One of my goals is to become unnecessary to my students’ learning, and it is the most rewarding part of my job when I can remain silent in class and observe education happening without me. It takes time and dedication to teach the skills necessary to reach this point in the classroom. But most of all, it takes humility, and I struggle at times with the idea of backing-off: that my students can perform well without me being part of it. Nevertheless, these moments remain the most rewarding part of my work as an educator.

What skills or mindsets do you want your students to leave your classroom having acquired?

When students leave my classroom, I want them to believe that they can make a positive difference in the world. To do this, they must first seek to understand who they are, what the power of privilege is that they bring with them, and how the language they use has the ability to encourage or oppress others. Second, they have to become Critical Consumers of Culture, learning to interrogate the materials to which they are exposed daily. More important than these skills of analysis and evaluation, however, I hope that my students will continue to be genuinely kind and caring people when they leave my classroom, in order to make a positive difference in the world.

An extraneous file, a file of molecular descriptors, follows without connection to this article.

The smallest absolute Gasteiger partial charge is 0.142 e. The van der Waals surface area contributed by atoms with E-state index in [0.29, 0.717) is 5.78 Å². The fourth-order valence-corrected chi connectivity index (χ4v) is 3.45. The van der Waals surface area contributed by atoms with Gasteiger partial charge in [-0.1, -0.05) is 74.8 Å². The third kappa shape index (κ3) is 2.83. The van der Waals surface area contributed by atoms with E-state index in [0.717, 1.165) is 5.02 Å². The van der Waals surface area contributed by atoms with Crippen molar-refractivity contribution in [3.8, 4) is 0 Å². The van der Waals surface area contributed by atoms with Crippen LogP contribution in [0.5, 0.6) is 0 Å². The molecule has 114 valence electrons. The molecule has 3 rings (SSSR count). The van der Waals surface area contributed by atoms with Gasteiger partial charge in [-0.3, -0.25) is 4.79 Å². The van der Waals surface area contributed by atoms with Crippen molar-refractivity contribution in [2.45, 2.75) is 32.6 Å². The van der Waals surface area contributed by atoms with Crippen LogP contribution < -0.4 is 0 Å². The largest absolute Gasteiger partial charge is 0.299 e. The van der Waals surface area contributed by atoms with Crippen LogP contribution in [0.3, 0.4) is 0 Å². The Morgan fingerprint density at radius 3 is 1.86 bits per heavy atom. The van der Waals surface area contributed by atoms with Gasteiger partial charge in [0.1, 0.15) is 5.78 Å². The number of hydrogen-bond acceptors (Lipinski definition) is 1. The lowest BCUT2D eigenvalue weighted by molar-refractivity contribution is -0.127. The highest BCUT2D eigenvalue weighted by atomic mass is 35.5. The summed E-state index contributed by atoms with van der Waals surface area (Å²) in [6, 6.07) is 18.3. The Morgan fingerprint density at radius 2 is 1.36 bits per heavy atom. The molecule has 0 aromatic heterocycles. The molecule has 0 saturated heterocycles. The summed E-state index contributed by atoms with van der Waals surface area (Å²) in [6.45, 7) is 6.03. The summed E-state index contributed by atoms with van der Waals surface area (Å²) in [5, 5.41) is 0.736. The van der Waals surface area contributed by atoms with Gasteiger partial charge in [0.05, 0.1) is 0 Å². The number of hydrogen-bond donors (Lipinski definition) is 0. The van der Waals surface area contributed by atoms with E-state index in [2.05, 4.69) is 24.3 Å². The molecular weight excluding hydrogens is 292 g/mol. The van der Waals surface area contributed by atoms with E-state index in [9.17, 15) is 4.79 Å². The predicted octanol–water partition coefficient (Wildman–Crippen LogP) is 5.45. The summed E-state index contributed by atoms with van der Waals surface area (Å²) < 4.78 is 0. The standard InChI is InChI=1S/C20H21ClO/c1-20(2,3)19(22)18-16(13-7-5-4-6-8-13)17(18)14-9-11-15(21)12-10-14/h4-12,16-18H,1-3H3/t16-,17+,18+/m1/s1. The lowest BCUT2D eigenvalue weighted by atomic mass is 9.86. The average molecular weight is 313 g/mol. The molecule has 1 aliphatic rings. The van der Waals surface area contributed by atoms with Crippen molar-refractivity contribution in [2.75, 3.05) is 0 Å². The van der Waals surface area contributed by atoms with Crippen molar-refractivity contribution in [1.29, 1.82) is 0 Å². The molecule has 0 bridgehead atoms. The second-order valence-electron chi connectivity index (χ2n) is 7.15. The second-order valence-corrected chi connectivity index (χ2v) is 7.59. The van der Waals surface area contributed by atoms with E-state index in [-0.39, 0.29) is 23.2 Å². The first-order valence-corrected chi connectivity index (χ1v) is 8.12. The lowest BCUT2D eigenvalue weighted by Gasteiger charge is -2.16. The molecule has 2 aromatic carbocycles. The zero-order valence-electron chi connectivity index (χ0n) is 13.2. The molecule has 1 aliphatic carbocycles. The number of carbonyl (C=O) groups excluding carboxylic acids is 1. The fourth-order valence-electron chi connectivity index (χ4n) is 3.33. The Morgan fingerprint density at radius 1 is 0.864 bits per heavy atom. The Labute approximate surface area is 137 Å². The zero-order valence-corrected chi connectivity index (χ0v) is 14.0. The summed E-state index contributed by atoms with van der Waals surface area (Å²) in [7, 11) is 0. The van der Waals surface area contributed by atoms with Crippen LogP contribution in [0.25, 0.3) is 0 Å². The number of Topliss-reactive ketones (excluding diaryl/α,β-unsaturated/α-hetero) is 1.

Marius Radulescu
Math
Morgan Park Academy
Chicago, IL

 

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Why did you decide to enter the field of education?

I have embraced teaching as a chance to inspire and empower. I come from a family of teachers and they were my early model in life. Socrates was my first exemplary teacher. His wisdom reached my soul by the gentle mediation of the other exemplary teacher in my life, my father. I was fascinated by how Socrates unfailingly met a question with another question, creating a continuous dialogue in which thinking could critically and logically shape one’s intellect. When I understood that it takes more to ask a good question than it does to answer it, I decided on my possible future as an educator.

What qualities or characteristics does it take to be an outstanding educator?

Ideally, being an outstanding math educator translates into being an equally competent mathematician. I love searching for new problems and teaching about new directions. Practice, reflection and originality are qualities that keep a teacher actively engaged. In my case, I could narrow the field down to two features that keep my work efficient: mathematical clarity and the intellectual quest for new problems and applications.